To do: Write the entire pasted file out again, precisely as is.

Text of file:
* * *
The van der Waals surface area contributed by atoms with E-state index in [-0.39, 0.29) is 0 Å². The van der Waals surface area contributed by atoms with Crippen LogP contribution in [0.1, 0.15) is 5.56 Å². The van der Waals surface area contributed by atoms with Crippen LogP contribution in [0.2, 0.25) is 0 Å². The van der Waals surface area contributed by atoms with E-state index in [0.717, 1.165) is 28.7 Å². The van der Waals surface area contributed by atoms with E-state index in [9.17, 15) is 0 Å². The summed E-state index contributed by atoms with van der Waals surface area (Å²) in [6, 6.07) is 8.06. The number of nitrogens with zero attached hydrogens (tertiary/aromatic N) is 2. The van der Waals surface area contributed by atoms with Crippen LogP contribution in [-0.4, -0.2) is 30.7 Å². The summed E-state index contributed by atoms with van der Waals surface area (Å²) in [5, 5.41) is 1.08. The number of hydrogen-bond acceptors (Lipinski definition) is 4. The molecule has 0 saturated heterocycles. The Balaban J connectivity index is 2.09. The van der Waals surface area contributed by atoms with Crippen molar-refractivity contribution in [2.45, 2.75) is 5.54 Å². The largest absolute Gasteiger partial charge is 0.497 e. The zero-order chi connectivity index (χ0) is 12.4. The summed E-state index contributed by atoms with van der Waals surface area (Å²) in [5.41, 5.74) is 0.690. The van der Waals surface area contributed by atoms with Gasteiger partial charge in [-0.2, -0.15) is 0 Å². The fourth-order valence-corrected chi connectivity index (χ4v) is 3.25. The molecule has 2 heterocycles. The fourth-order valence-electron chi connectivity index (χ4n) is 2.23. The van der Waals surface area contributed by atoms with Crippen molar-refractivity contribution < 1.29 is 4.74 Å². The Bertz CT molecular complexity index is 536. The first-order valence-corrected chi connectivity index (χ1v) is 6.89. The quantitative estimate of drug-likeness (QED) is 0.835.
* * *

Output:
The van der Waals surface area contributed by atoms with E-state index in [-0.39, 0.29) is 0 Å². The van der Waals surface area contributed by atoms with Crippen LogP contribution in [0.1, 0.15) is 5.56 Å². The van der Waals surface area contributed by atoms with Crippen LogP contribution in [0.2, 0.25) is 0 Å². The van der Waals surface area contributed by atoms with E-state index in [0.717, 1.165) is 28.7 Å². The van der Waals surface area contributed by atoms with E-state index in [9.17, 15) is 0 Å². The summed E-state index contributed by atoms with van der Waals surface area (Å²) in [6, 6.07) is 8.06. The number of nitrogens with zero attached hydrogens (tertiary/aromatic N) is 2. The van der Waals surface area contributed by atoms with Crippen LogP contribution in [-0.4, -0.2) is 30.7 Å². The summed E-state index contributed by atoms with van der Waals surface area (Å²) in [5, 5.41) is 1.08. The number of hydrogen-bond acceptors (Lipinski definition) is 4. The molecule has 0 saturated heterocycles. The Balaban J connectivity index is 2.09. The van der Waals surface area contributed by atoms with Crippen molar-refractivity contribution in [2.45, 2.75) is 5.54 Å². The largest absolute Gasteiger partial charge is 0.497 e. The zero-order chi connectivity index (χ0) is 12.4. The summed E-state index contributed by atoms with van der Waals surface area (Å²) in [5.41, 5.74) is 0.690. The van der Waals surface area contributed by atoms with Gasteiger partial charge in [-0.2, -0.15) is 0 Å². The fourth-order valence-corrected chi connectivity index (χ4v) is 3.25. The molecule has 2 heterocycles. The fourth-order valence-electron chi connectivity index (χ4n) is 2.23. The van der Waals surface area contributed by atoms with Crippen molar-refractivity contribution < 1.29 is 4.74 Å². The Bertz CT molecular complexity index is 536. The first-order valence-corrected chi connectivity index (χ1v) is 6.89. The quantitative estimate of drug-likeness (QED) is 0.835.